Healthy communication for communities through listening and story telling with Loxley and Rhapsody of "The Story Connective:" RRT 16
I’m so excited to share this interview with all of you, not only because I had such a good time speaking with Loxley and Rhapsody from the “Story Connective” but because they impart such incredible insights into story-telling, connecting to community, and a topic which I’m increasingly interested in, which is listening; not only listening as a passive way of absorbing information, but active listening by asking good questions and demonstrating that you’ve heard and understood the other person. Now some of you might ask, “How does this fit into regenerative living and permaculture?” To which I would say, listening and communication are essential to the design process of everything from ecosystem regeneration to social permaculture in communities and observing systems at a deeper level. Throughout this season in general, I’m going to be getting back to basics and strengthening the fundamentals of good design and I think all of you out there would agree with me when I say that honing the skills of observation, listening and then communicating what you’ve learned through story-telling are essential to understanding the context and nuances of any design project.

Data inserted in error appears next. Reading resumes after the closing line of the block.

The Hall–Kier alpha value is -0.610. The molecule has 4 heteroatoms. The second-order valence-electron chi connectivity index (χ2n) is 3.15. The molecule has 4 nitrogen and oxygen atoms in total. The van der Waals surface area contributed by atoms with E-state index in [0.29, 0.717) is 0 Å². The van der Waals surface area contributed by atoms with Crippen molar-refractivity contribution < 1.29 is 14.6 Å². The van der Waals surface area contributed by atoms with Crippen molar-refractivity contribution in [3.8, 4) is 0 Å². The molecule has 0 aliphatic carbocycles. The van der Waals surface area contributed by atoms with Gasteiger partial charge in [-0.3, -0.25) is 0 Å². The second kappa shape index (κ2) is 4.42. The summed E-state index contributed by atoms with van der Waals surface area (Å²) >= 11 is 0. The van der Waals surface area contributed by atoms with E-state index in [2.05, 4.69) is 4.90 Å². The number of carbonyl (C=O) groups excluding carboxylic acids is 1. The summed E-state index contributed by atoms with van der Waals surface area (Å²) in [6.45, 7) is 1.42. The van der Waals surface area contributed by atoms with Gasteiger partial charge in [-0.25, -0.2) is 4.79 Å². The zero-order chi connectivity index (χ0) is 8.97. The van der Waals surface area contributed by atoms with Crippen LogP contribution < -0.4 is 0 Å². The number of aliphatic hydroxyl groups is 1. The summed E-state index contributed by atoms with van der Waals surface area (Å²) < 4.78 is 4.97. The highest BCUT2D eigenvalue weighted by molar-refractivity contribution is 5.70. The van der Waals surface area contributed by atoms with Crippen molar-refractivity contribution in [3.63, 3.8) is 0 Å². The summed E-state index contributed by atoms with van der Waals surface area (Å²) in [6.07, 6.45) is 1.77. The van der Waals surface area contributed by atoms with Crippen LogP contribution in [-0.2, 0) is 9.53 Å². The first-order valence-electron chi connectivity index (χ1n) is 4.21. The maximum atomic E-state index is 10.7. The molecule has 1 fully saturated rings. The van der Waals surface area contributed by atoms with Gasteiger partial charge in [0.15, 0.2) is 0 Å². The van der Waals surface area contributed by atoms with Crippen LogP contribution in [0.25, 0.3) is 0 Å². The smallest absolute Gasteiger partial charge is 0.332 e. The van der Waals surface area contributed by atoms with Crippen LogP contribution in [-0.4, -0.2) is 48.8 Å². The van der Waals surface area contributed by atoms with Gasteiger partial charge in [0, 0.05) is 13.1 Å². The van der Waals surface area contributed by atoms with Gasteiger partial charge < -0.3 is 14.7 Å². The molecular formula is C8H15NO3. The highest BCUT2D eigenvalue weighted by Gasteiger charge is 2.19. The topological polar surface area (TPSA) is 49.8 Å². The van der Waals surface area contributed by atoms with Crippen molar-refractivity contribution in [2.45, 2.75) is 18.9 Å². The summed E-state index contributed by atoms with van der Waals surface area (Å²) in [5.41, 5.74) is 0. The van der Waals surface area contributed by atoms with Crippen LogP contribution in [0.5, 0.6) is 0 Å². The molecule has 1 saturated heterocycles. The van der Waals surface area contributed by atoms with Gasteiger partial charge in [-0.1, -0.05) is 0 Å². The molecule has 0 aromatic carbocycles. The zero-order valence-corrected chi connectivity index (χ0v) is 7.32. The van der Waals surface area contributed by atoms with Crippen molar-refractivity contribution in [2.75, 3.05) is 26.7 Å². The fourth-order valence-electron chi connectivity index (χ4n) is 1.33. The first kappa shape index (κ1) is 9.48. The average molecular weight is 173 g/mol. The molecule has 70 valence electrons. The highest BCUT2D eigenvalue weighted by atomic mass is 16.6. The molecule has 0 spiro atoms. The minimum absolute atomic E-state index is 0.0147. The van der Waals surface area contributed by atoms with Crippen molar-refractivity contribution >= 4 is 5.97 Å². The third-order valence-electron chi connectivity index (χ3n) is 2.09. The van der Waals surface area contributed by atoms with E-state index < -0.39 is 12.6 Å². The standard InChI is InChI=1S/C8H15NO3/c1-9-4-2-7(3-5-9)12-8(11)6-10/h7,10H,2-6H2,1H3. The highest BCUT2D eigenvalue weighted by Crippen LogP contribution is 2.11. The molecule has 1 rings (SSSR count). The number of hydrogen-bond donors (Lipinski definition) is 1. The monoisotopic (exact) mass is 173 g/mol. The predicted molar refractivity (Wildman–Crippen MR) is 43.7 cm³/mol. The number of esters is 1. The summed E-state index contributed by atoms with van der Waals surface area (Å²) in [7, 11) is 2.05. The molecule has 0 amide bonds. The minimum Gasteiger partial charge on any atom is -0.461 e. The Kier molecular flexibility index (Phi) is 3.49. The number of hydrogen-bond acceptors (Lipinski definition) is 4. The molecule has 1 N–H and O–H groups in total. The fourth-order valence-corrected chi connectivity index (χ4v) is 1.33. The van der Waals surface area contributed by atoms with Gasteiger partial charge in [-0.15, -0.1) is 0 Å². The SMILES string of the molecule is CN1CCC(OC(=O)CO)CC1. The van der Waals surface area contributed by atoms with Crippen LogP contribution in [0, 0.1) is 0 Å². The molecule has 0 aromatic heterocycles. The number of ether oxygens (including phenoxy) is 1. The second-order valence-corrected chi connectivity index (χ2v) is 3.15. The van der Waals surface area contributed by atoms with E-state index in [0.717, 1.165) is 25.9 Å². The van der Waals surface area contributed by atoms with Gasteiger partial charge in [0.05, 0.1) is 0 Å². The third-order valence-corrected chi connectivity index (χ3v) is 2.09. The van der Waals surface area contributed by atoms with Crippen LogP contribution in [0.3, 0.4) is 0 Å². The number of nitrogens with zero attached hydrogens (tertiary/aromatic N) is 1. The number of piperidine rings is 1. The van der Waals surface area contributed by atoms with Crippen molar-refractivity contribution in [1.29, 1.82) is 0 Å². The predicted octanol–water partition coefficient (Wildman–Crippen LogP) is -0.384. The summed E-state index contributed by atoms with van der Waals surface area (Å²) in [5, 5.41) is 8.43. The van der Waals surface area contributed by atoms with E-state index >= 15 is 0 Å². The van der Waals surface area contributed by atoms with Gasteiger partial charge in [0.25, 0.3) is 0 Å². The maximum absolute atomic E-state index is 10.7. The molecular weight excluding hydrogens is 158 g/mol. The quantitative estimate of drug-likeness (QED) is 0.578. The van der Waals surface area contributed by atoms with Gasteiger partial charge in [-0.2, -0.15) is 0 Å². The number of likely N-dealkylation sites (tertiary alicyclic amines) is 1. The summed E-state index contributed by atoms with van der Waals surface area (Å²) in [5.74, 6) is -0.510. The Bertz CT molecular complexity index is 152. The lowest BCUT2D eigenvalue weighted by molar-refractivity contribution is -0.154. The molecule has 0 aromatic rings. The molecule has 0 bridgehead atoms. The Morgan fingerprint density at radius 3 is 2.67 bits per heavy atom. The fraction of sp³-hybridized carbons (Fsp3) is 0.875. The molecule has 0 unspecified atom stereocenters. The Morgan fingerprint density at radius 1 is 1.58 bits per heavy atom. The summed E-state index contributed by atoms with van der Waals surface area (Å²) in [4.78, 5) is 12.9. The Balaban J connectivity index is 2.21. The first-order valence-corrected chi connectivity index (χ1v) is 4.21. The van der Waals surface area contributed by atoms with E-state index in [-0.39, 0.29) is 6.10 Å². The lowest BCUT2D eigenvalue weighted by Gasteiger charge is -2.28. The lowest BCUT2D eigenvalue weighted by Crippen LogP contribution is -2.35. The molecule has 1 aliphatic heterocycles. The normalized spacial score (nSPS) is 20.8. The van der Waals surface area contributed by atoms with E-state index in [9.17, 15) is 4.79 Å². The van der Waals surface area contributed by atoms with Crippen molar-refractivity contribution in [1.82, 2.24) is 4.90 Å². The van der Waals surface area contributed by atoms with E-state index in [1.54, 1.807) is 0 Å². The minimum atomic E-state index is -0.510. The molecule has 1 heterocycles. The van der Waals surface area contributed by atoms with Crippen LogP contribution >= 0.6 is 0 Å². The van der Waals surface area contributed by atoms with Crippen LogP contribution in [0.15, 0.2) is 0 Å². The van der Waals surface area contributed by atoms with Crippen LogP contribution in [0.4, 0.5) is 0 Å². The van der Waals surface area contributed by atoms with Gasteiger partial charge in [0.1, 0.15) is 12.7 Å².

Especially as we wrap up this month’s focus on regenerative community and its many forms, the most common challenge I’ve heard and even experienced myself that gets in the way of healthy community dynamics, is communication and conflict resolution.
I first met Loxley and Rhapsody at a new years party at our friends place across the valley from us. They were traveling on their honeymoon and visiting our mutual friend Manola, and we hit it off immediately when I learned that they also produce podcasts and are passionate about social permaculture. The two of them are based on the island of Maui in Hawaii and publish stories that strengthen community wherever they go. During this conversation we talk about their journey, how to tell better stories, the power those narratives can have in connecting people, and much much more